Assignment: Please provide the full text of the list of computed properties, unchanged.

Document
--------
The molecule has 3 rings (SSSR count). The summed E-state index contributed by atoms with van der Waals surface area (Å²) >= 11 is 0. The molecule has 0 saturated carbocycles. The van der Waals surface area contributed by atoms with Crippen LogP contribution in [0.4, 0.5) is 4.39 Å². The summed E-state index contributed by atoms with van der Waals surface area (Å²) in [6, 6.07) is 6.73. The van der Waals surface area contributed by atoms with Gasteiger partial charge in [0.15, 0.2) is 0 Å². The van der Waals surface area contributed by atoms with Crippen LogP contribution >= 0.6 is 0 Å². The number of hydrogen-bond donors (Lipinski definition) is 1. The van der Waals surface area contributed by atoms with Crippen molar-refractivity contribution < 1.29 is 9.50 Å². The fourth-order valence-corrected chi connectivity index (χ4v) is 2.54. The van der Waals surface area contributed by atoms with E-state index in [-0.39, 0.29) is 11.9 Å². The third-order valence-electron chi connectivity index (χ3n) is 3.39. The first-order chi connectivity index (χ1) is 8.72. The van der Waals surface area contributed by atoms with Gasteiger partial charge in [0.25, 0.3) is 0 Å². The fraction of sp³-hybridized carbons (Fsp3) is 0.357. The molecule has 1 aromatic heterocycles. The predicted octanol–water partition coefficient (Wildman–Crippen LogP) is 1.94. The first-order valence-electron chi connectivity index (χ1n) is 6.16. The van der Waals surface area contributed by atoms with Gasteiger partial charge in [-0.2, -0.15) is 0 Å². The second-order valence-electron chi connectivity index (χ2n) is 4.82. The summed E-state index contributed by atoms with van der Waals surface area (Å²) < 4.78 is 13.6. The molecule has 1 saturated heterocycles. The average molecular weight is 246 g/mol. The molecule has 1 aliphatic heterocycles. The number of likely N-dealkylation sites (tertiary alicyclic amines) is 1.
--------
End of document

The molecule has 3 rings (SSSR count). The summed E-state index contributed by atoms with van der Waals surface area (Å²) >= 11 is 0. The molecule has 0 saturated carbocycles. The van der Waals surface area contributed by atoms with Crippen LogP contribution in [0.4, 0.5) is 4.39 Å². The summed E-state index contributed by atoms with van der Waals surface area (Å²) in [6, 6.07) is 6.73. The van der Waals surface area contributed by atoms with Gasteiger partial charge in [0.15, 0.2) is 0 Å². The van der Waals surface area contributed by atoms with Crippen LogP contribution >= 0.6 is 0 Å². The number of hydrogen-bond donors (Lipinski definition) is 1. The van der Waals surface area contributed by atoms with Crippen molar-refractivity contribution < 1.29 is 9.50 Å². The fourth-order valence-corrected chi connectivity index (χ4v) is 2.54. The van der Waals surface area contributed by atoms with E-state index in [-0.39, 0.29) is 11.9 Å². The third-order valence-electron chi connectivity index (χ3n) is 3.39. The first-order chi connectivity index (χ1) is 8.72. The van der Waals surface area contributed by atoms with Gasteiger partial charge in [0.25, 0.3) is 0 Å². The fraction of sp³-hybridized carbons (Fsp3) is 0.357. The molecule has 1 aromatic heterocycles. The predicted octanol–water partition coefficient (Wildman–Crippen LogP) is 1.94. The first-order valence-electron chi connectivity index (χ1n) is 6.16. The van der Waals surface area contributed by atoms with Gasteiger partial charge in [-0.2, -0.15) is 0 Å². The second-order valence-electron chi connectivity index (χ2n) is 4.82. The summed E-state index contributed by atoms with van der Waals surface area (Å²) < 4.78 is 13.6. The molecule has 1 saturated heterocycles. The average molecular weight is 246 g/mol. The molecule has 1 aliphatic heterocycles. The number of likely N-dealkylation sites (tertiary alicyclic amines) is 1.